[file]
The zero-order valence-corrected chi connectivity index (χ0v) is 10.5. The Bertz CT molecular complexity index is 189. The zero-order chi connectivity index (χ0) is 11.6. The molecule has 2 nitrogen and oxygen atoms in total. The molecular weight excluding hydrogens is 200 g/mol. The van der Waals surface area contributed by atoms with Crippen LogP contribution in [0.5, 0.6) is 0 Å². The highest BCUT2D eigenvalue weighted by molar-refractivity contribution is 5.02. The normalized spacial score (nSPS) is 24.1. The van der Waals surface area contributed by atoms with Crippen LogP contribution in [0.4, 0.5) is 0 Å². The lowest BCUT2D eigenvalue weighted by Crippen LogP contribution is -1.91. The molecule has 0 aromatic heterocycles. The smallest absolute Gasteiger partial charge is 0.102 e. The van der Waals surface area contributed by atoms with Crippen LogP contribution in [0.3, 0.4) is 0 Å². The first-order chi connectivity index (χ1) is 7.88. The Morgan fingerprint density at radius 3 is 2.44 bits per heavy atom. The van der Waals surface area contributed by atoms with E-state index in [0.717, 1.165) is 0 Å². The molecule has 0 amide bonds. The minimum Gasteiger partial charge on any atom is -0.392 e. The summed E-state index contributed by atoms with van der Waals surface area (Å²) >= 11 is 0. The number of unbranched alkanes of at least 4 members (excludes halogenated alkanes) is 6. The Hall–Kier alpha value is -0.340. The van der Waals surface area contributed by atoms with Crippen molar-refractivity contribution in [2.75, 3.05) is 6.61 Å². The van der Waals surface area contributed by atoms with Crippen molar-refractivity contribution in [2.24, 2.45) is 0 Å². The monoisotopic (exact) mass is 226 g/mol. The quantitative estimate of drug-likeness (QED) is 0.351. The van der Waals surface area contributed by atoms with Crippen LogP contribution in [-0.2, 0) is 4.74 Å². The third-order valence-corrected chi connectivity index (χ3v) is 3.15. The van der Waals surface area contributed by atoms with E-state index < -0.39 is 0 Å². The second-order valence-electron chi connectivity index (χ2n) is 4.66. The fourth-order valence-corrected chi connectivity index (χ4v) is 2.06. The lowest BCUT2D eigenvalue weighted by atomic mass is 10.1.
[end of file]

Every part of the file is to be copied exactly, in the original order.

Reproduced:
The zero-order valence-corrected chi connectivity index (χ0v) is 10.5. The Bertz CT molecular complexity index is 189. The zero-order chi connectivity index (χ0) is 11.6. The molecule has 2 nitrogen and oxygen atoms in total. The molecular weight excluding hydrogens is 200 g/mol. The van der Waals surface area contributed by atoms with Crippen LogP contribution in [0.5, 0.6) is 0 Å². The highest BCUT2D eigenvalue weighted by molar-refractivity contribution is 5.02. The normalized spacial score (nSPS) is 24.1. The van der Waals surface area contributed by atoms with Crippen LogP contribution in [0.4, 0.5) is 0 Å². The lowest BCUT2D eigenvalue weighted by Crippen LogP contribution is -1.91. The molecule has 0 aromatic heterocycles. The smallest absolute Gasteiger partial charge is 0.102 e. The van der Waals surface area contributed by atoms with Crippen LogP contribution in [0.3, 0.4) is 0 Å². The first-order chi connectivity index (χ1) is 7.88. The Morgan fingerprint density at radius 3 is 2.44 bits per heavy atom. The van der Waals surface area contributed by atoms with E-state index in [0.717, 1.165) is 0 Å². The molecule has 0 amide bonds. The minimum Gasteiger partial charge on any atom is -0.392 e. The summed E-state index contributed by atoms with van der Waals surface area (Å²) >= 11 is 0. The number of unbranched alkanes of at least 4 members (excludes halogenated alkanes) is 6. The Hall–Kier alpha value is -0.340. The van der Waals surface area contributed by atoms with Crippen molar-refractivity contribution in [2.75, 3.05) is 6.61 Å². The van der Waals surface area contributed by atoms with Crippen molar-refractivity contribution in [2.24, 2.45) is 0 Å². The monoisotopic (exact) mass is 226 g/mol. The quantitative estimate of drug-likeness (QED) is 0.351. The van der Waals surface area contributed by atoms with Crippen LogP contribution in [-0.2, 0) is 4.74 Å². The third-order valence-corrected chi connectivity index (χ3v) is 3.15. The van der Waals surface area contributed by atoms with E-state index < -0.39 is 0 Å². The second-order valence-electron chi connectivity index (χ2n) is 4.66. The fourth-order valence-corrected chi connectivity index (χ4v) is 2.06. The lowest BCUT2D eigenvalue weighted by atomic mass is 10.1.